I thank E.J. Dionne Jr. and Richard Cohen for their Dec. 23 columns on the invitation of the Rev. Rick Warren to deliver the invocation at Barack Obama's inauguration. They helped me -- a gay man in a 34-year relationship, an early supporter of President-elect Barack Obama and an activist for civil-marriage equality -- to understand my disappointment in the response of leading advocates for gay, lesbian, bisexual and transgender Americans. Mr. Obama has consistently focused on the transformational potential of hope, reconciliation, redemption and community-building. Mr. Dionne focused on this hope and the hard and risky work of changing hearts and minds. In contrast, Mr. Cohen focused, as have many leading GLBT activists, on disillusionment and betrayal. Did we understand Mr. Obama during the campaign, and do we understand now? I see the invitation through a lens of hope -- hope for finding common ground and building trust, and for changing the divisive politics of "the culture wars" as usual. I trust that Mr. Obama supports full equality for GLBT people. I trust, but I will verify. Let's judge the wisdom of this invitation by how both a President Obama and the Rev. Warren assert the moral leadership called for by Mr. Cohen in support of the civil rights of GLBT people.
Takoma Park

-Maybe Kathleen S. Rochelle ["Rick Warren and the Obama Inaugural," letters, Dec. 20] was on to something when she wrote so knowingly about homosexuality violating "the intentional design of human beings created in the image of God to procreate and fill the world with more human beings." And so maybe now, with overpopulation choking our planet, He's pushing homosexuality. Just a thought.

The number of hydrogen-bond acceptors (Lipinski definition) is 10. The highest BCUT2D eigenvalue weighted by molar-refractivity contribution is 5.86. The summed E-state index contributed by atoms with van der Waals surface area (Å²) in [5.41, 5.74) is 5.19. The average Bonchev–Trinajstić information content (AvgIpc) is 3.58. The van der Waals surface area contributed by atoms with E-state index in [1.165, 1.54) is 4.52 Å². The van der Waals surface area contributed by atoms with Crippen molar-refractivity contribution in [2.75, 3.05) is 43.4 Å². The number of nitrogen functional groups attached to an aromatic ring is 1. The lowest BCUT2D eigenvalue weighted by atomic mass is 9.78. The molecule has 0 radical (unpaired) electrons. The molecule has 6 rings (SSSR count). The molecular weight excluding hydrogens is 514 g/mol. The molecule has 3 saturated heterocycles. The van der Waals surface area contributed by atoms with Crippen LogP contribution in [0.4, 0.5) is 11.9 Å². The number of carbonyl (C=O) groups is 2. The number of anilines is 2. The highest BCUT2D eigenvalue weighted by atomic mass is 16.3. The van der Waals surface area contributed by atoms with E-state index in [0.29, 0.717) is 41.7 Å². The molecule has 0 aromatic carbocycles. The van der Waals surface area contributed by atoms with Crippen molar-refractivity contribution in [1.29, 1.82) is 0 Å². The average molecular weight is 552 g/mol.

-'Sopranos' actor 'Johnny Cakes' dead in suicide
Police say the actor who portrayed the gay lover of a closeted mobster on "The Sopranos" has died of a self-inflicted gunshot wound in New York.

-'I Couldn't Take Any More'
In Togo, girls as young as 5 suffer physical, sexual abuse amid global surge in domestic worker trade.

Steve Rothaus
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-New book from John J. McNeill: 'Sex as God Intended'
A new book from John J. McNeill: Sex as God Intended. McNeill will be signing books Jan. 11 at Sunshine Cathedral in Fort Lauderdale. Here's the news release: Lethe Press is proud to release the latest work from the acclaimed Biblical scholar John J. McNeill. "Sex as God Intended It will make you think. It will make you question everything you've heard in the media or in church about homosexuals and God. It will make you question the rightness or wrongness of gay marriage. It will make you take a closer look at your faith and your beliefs. It is a book that encourages spiritual and intellectual growth, and a book that all Christians should read, even if your pastor or minister or priest tells you it is evil." -- Jack Gardner, Edge Boston [...] McNeill is a former Jesuit priest who clashed with Church officials over his compassionate and sex-positive teachings about homosexuality. McNeill is available for interviews and limited speaking engagements. He can be reached at

Miami Herald
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-RELIGION AND POLITICS: Pastor Warren, beware the pitfalls of access to power
These days everything is political, or can be made so; even an inaugural prayer. That isn't exactly correct. The inaugural prayer in question is not the Rev. Joseph Lowery's benediction, but Rick Warren's invocation. Lowery favors same-sex ''marriage,'' and Warren does not.

South Florida Blade
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-Many suffered from anti-gay violence in 2008
Advocates say increase in gay visibility may have spurred crimes
From a series of street bashings in Seattle to the baseball bat murder of an Ecuadorean immigrant in New York, episodes of anti-gay violence punctuated a year now ending with police investigating the alleged gang rape of a lesbian near San Francisco.